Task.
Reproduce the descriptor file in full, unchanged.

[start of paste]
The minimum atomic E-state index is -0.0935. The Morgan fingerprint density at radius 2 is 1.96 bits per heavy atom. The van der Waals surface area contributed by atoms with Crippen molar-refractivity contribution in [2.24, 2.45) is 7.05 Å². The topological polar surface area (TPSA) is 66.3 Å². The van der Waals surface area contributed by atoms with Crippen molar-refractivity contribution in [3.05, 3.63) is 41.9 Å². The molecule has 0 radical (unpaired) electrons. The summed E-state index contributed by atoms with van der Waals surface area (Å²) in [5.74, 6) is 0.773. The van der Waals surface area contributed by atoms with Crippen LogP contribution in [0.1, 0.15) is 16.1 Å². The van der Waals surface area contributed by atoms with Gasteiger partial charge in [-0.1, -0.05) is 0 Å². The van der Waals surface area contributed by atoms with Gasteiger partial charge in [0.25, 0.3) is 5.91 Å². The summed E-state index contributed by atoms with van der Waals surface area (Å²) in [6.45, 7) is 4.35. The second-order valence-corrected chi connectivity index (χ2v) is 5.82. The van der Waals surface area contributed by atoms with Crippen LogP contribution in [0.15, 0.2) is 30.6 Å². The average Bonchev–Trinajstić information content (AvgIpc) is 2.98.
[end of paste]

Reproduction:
The minimum atomic E-state index is -0.0935. The Morgan fingerprint density at radius 2 is 1.96 bits per heavy atom. The van der Waals surface area contributed by atoms with Crippen molar-refractivity contribution in [2.24, 2.45) is 7.05 Å². The topological polar surface area (TPSA) is 66.3 Å². The van der Waals surface area contributed by atoms with Crippen molar-refractivity contribution in [3.05, 3.63) is 41.9 Å². The molecule has 0 radical (unpaired) electrons. The summed E-state index contributed by atoms with van der Waals surface area (Å²) in [5.74, 6) is 0.773. The van der Waals surface area contributed by atoms with Crippen LogP contribution in [0.1, 0.15) is 16.1 Å². The van der Waals surface area contributed by atoms with Gasteiger partial charge in [-0.1, -0.05) is 0 Å². The van der Waals surface area contributed by atoms with Gasteiger partial charge in [0.25, 0.3) is 5.91 Å². The summed E-state index contributed by atoms with van der Waals surface area (Å²) in [6.45, 7) is 4.35. The second-order valence-corrected chi connectivity index (χ2v) is 5.82. The van der Waals surface area contributed by atoms with Crippen LogP contribution in [0.15, 0.2) is 30.6 Å². The average Bonchev–Trinajstić information content (AvgIpc) is 2.98.